Originally Posted by BlindAs
        My opinion is that for kata to serve as a mnemonic, you should have learned the relevant techniques before learning the kata. That's why I think it's odd that there are so many moves in kata that don't resemble the basic techniques being trained in the same school. Hell, that's how authors like Iain Abernethy or Bill Burgar make their money.

        Comment


          #34
          http://www.neijia-forum.info/2007/01...mell-englisch/

          Very interesting update of ideas from Tim Cartmell:

          Interview of the year IMO.

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            #35
            That was great reading, I'm glad you posted it!

            Comment


              #36
              Originally posted by It is Fake
              Interview of the year IMO.
              I'm glad you posted that. I've had it bookmarked for a couple months with the intent of putting it up here, along with this one, which the same guy did with Mike Patterson (I've pruned it down a bit):

              How long do you think an average student of internal arts needs to train until he is able to defend himself or to fight in the ring? Do you think it needs longer than in the so called external arts?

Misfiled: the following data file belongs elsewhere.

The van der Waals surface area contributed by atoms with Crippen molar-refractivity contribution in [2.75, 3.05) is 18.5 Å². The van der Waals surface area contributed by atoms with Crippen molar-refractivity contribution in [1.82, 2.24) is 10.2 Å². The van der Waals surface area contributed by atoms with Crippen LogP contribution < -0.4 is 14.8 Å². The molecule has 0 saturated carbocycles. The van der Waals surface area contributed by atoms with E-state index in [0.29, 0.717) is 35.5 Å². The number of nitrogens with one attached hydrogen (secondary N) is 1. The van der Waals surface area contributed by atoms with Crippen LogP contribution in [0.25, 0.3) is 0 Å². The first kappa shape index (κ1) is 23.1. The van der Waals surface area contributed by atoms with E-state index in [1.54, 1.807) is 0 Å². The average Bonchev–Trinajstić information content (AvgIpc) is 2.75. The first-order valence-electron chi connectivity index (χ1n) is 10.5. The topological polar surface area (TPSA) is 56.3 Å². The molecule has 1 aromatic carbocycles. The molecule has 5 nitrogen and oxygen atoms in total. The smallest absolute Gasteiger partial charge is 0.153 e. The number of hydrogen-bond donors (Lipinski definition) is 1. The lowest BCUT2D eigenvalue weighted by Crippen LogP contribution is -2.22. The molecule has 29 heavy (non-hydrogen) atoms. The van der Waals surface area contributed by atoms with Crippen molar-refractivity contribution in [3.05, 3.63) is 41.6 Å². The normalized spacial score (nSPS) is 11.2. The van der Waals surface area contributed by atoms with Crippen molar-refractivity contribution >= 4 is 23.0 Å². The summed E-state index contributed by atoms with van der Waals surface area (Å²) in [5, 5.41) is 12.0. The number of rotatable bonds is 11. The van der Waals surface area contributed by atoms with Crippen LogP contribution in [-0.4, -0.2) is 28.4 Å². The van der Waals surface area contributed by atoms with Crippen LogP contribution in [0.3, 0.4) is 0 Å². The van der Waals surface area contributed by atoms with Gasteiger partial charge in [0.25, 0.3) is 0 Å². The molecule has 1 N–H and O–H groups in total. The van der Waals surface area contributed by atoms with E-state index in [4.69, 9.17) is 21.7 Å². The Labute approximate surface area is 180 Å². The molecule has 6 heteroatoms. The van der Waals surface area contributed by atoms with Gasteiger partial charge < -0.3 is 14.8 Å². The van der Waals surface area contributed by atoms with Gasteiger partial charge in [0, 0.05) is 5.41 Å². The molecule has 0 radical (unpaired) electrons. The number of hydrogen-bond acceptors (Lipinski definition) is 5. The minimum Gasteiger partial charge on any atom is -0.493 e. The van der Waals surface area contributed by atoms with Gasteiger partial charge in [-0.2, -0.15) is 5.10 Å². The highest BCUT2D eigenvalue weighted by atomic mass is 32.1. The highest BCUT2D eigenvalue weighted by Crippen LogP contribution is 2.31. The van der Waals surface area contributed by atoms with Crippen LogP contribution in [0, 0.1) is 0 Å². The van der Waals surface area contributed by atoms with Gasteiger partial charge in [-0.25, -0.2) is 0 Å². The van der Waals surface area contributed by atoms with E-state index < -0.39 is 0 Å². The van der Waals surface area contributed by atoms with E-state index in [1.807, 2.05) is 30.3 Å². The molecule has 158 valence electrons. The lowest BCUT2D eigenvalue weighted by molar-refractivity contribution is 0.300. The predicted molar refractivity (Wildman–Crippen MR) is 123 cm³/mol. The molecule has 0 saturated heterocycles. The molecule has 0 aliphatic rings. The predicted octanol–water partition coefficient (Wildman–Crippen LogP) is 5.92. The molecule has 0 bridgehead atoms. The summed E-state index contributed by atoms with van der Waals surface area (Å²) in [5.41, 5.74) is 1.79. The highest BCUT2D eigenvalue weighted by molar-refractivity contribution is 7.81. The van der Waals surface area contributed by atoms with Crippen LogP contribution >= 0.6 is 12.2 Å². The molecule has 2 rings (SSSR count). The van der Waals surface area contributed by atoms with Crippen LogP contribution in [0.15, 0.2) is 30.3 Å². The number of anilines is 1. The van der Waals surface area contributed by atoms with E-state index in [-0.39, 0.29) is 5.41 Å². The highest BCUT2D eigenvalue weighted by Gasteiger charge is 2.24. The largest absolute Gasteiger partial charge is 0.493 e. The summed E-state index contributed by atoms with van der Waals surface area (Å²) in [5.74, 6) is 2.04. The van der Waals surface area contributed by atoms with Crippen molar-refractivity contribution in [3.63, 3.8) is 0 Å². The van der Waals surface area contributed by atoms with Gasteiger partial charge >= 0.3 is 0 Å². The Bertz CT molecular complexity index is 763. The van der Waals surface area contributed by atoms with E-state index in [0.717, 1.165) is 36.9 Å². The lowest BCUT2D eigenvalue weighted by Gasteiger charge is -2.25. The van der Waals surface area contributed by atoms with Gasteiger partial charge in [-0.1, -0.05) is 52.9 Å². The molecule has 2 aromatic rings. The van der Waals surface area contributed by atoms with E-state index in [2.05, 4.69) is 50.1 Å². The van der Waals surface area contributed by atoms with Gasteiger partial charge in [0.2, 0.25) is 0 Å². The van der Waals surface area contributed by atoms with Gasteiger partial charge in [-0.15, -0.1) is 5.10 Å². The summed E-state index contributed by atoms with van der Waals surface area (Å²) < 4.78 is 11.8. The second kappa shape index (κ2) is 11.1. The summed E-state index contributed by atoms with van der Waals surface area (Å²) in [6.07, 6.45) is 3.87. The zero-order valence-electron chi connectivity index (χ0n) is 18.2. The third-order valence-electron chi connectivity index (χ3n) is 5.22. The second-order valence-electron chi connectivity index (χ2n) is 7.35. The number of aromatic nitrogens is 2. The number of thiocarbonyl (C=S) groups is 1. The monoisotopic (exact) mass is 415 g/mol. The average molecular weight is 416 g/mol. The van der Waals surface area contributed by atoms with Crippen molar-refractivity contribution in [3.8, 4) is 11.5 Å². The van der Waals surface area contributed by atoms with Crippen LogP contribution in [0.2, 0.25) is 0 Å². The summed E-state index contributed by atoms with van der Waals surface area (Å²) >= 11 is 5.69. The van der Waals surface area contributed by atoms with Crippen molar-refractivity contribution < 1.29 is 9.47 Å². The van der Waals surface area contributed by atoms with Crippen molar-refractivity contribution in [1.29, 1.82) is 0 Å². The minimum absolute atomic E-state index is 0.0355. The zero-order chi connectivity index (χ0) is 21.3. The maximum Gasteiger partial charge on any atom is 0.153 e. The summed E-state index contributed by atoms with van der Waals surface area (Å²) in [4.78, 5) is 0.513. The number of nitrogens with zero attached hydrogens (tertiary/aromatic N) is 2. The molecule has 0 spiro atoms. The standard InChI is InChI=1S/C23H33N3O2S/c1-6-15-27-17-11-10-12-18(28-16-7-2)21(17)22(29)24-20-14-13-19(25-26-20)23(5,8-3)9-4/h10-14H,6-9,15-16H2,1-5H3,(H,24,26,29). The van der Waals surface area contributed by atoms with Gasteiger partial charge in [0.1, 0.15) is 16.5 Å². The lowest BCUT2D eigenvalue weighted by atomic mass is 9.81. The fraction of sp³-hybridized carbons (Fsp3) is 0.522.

Mike Patterson: It depends on the focus of training. I have been successful training people with no experience within a year to be competent ring fighters.

              [ ... ]

              Karl-Heinz: [ ... ] Or with other words. must a sport fighter be trained different than IMA fighters who just train for self defense?

              Mike Patterson: I have been asked that question many times over the years. My answer is no. [ ... ] One of the best living examples of that would be my eldest student, Alex Shpigel. Alex has never been defeated in the ring. He has been a World Champion, Multi-times International Champion, Multi-times National Champion and Multi-time Regional Champion.

              [ ... ] He had no trouble adapting his technical selection for the ring what-so-ever. [ ... ]

              Karl-Heinz: How is your pads and heavy bag work constructed? Can you explain some of the drills you teach in your school?